Help please! prior distributions for measurement equation for consumer sentiment and I am about to submit thesis, thank you!

Dear All,
Thank you for those people who helped me previously especially big thanks to Johannes and who take time to look at my posts. I am grateful.
My current DSGE model involved using consumer sentiment data as one of observable variable, and use sentiment shock, sentiment shock is the ratio of expected future stock bubble divided by current stock bubble.

Define consumer sentiment observable variable as CSI, steady state value is CSIbar,
linearised state variable of output is y, linearised sentiment shock is Vs,
My measurement equation for consumer sentiment observable variable is as follows:
higher consumer sentiment is intuitively associated with higher output growth and higher sentiment (growth in stock bubbles),
therefore I set both beta1 and beta2 follow gamma distributions (positive distributions),
however, i have questions about the prior mean for gamma distributions,
I set beta1’s prior mean as 1 and beta2’s prior mean also as 1,

I chose these prior means this because I used a dogmatic gamma prior for them, estimate the model, then I use ols to run a regression of consumer sentiment index on state variable (y-y(-1)) and shock Vs, both of the regression coefficients are close to 1. Is this method of getting prior mean ok or is double counting data?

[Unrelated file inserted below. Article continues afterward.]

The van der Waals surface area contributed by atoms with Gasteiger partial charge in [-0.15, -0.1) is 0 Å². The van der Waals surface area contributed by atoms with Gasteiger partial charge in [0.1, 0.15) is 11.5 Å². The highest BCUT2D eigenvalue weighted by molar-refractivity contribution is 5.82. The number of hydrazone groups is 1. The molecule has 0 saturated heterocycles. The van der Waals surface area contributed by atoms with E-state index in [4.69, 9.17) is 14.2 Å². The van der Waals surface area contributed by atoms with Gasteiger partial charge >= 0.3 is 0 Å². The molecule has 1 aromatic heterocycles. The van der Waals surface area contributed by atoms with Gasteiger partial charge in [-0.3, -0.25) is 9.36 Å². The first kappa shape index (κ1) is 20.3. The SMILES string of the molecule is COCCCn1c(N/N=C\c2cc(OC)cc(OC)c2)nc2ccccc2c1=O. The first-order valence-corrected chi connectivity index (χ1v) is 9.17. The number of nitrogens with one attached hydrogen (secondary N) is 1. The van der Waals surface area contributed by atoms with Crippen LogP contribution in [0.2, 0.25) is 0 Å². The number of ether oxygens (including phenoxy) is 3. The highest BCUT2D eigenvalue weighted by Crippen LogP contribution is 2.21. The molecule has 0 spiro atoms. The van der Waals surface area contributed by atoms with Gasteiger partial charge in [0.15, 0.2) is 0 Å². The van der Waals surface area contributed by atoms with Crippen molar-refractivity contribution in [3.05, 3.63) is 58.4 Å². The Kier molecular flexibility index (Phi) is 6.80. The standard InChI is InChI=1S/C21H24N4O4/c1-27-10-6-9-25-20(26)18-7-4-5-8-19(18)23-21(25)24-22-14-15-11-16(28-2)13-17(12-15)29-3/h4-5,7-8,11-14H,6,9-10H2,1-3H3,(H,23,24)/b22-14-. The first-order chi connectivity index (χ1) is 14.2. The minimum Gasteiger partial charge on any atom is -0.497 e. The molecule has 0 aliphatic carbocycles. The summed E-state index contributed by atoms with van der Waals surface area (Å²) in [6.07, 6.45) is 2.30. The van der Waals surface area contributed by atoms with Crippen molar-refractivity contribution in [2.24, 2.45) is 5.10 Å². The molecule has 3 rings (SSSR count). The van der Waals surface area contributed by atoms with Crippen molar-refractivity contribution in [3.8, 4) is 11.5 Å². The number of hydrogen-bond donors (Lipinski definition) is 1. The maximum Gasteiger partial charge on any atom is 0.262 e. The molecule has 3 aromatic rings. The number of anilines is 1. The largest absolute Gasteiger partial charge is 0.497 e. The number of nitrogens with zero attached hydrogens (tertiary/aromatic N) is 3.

What other prior means can I use?

My question is kind of urgent, because I am going to submit my thesis soon and I need verification of this question.

Any suggestions will be helpful!
Thank you very much!
Best regards,

  1. This way of getting the prior mean is not OK. There is the obvious issue of using the data twice. But even if you accept this as an “endogenous” prior, there is the issue that your OLS regression is generally misspecified. The variables you put in on the right-hand-side are not exogenous, i.e. there will be an endogeneity issue. Generally, you cannot estimate single equations from your model based on the equilibrium behavior of your model.
  2. If you do not know how to set your prior distribution, why do you not go for a flat prior, i.e. a uniform distribution?